How Malt Whisky Is Made

Malt whisky is basically a distilled, un-hopped beer. Barley is malted to convert starch into fermentable sugars. To this end the barley is germinated (traditionally in floor maltings) and then kiln dried over peated fires. In the past, peat was used because of it’s availability, but now it is used primarily to impart flavour to the malt.

The malted barley is ground in a mill and is then referred to as “grist.” The grist is loaded into a vessel called a mash tun and is warmed with water to 64°C. At this temperature the enzymes present in the malt convert the remaining starches into sugar. The solution that is drawn off of the mash tun is referred to as “wort.” The wort is pumped to another vessel called the washback. Yeast is added to the wort to ferment the sugars, producing alcohol.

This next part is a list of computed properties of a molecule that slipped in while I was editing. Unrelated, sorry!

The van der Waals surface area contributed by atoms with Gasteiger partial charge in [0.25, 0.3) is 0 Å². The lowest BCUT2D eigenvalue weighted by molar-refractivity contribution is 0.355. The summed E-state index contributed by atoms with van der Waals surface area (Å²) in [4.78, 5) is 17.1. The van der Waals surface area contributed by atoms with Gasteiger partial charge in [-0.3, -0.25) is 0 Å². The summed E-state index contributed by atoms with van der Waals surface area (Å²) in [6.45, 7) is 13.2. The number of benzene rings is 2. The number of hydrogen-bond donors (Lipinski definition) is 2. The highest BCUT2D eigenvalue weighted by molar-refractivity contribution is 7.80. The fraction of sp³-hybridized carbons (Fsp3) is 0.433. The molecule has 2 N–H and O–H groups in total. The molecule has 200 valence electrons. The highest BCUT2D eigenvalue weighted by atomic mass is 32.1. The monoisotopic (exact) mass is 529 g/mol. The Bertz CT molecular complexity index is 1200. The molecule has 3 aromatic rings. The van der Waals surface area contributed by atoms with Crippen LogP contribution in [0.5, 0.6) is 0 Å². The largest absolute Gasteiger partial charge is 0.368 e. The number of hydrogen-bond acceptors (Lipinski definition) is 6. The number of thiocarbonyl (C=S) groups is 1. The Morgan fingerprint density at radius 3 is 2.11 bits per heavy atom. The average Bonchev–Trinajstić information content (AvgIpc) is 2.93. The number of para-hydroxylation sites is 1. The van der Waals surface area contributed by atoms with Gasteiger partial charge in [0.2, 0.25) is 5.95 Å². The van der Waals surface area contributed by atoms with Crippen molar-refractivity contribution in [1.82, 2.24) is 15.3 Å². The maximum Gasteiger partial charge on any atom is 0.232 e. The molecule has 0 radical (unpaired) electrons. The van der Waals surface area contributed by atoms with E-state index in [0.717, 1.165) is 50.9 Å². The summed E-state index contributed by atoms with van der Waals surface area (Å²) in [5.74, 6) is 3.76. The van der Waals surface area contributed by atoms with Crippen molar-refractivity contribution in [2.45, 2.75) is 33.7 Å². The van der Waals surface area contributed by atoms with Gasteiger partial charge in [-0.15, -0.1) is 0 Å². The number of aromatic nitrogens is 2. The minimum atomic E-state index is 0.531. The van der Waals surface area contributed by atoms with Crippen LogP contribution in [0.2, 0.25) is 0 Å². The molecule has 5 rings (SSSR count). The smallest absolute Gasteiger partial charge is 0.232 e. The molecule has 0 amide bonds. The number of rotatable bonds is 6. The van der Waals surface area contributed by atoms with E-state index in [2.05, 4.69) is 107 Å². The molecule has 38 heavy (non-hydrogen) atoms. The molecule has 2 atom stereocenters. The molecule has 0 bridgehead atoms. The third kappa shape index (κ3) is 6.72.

When the fermentation is complete, what is now called the “wash” is boiled in a series of two, or sometimes three, pot stills. Condensate is taken off of the first still and added to the second. This process concentrates the alcohol as it has a lower boiling point than water and will condense first. The liquid that comes out of the stills has an alcohol content of between 60 and 75% which is blended and diluted to an average strength of 65% before it is put into oak barrels for maturation.

The whisky will have a strength of between 50 an 60% alcohol after the losses that are incurred by evaporation in the barrel during aging. Before bottling the whisky is further diluted to 40 or 43% alcohol.